CHARLESTON, S.C. (WCBD) — April is Autism Awareness Month, and doctors at the Medical University of South Carolina are rewriting the narrative for adults with autism.
One local expert said although the number of resources for children with autism has “exploded dramatically” in recent years, it’s a much different landscape for adults.
“Believe it or not, children with autism grow up to be adults with autism,” said Dr. M. Frampton Gwynette Jr., a specialist in adult psychiatry at MUSC. “Once kids become adults, specifically after the age of 21, the number of services available really falls off a cliff.”
After two decades of studying psychiatry at MUSC, Dr. Gwynette decided to change that.
“It really became clear that adult intervention is really needed in the Charleston area,” he said, describing the vast majority of individuals with autism that struggle with underemployment and unemployment.
In 2018, he founded the Autism News NetWORK (ANN), a first-of-its-kind social and vocational program created for adults with autism to practice broadcast journalism.
Members of the program work together to conduct interviews, shoot video, record audio, use editing software, speak on camera and publish informational content about autism, he said.
“What I felt was truly unique about MUSC and our program is that it features adults with autism themselves. They are the stars of the program. They are the story,” he said.
Along the way, ANN received a trademark from the U.S. Patent and Trademark Office in 2021, and a year later, Dr. Gwynette was inducted into the National Academy of Inventors.
“This program is the reason I get up to go to work in the morning. Our program has been able to enhance the social world of a couple dozen adults with autism. And it’s been fantastic,” Dr. Gwynette said.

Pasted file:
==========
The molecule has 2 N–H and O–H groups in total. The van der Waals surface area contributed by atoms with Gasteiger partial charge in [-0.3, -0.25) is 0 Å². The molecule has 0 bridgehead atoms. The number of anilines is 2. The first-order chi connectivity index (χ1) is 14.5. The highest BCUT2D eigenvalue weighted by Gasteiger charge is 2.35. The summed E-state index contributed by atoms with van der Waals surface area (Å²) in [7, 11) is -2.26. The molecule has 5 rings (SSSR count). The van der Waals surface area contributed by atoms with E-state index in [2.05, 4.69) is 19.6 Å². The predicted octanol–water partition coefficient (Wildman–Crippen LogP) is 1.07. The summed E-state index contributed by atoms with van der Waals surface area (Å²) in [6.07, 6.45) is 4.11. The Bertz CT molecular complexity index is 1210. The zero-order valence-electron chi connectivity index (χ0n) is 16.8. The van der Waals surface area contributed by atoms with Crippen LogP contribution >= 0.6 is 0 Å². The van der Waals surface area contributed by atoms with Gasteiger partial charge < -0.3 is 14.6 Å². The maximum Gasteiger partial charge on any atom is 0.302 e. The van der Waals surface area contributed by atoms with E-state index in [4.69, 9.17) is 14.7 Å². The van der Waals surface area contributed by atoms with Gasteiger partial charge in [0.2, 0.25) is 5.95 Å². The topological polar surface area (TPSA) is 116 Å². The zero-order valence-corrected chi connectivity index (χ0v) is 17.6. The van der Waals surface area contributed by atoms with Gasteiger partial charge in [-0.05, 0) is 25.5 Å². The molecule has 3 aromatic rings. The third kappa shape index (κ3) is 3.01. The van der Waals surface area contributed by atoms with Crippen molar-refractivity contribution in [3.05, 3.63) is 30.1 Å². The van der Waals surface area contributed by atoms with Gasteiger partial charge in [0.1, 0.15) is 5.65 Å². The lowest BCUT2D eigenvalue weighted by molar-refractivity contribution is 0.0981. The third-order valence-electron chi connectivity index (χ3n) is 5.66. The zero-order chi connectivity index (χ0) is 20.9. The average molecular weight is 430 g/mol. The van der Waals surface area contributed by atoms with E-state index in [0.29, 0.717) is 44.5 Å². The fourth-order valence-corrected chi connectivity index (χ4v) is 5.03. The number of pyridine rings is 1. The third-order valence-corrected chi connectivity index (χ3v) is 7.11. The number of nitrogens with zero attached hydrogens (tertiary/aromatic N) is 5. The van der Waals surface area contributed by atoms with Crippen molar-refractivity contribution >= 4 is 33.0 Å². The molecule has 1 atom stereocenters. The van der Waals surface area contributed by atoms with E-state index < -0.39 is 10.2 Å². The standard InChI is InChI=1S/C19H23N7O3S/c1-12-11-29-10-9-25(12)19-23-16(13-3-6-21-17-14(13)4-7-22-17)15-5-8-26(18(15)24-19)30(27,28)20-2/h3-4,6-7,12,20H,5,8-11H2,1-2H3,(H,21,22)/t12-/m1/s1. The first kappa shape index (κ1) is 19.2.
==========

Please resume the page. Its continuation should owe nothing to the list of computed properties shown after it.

Dr. Gwynette explained the program has also met the need for evidence-based information about autism, with something he calls the “secret sauce”: clinical intervention.
Through observation, researchers have monitored how the program impacts participants’ anxiety levels and mood, learning more about how vocational and social skills programs may benefit other adults with autism going forward.
Robert Russell Mckenna Jr., better known as Russ by his colleagues, is a member of ANN and employee of MUSC himself.
“He’s been an outstanding addition,” Dr. Gwynette said about Mckenna. “He loves to share his experiences and his viewpoint, and I think he’s extremely interesting, too.”
Mckenna, who loves Mellow Yellow, walks up to 20 miles a day and has collected every Beatles album every made, has worked as a supply specialist at MUSC for 24 years, and enjoyed every second.
“Every person in MUSC feels that they have to work, they have to clock in, and they’re happy to clock out and have a day off. I’m the opposite. I’m happy to clock in. I don’t want to clock out. And I get a little upset when I have to have a day off, because I’m having to much fun,” he said.
The high energy job of stocking supplies around the hospital is a perfect fit for Mckenna, who said he felt misunderstood growing up in an era before people knew what autism was.
“They wanted me to fit into society. I’m a square peg in a round circle,” Mckenna said.
Although there have been challenges with the program along the way, Dr. Gwynette said the most important thing in his eyes is to never give up.
“Individuals with autism have had to experience people giving up on them throughout their lives, and that’s not a great feeling,” Dr. Gwynette said. “We want to create an environment where they’re always welcome, and they’re always going to be supported going forward.”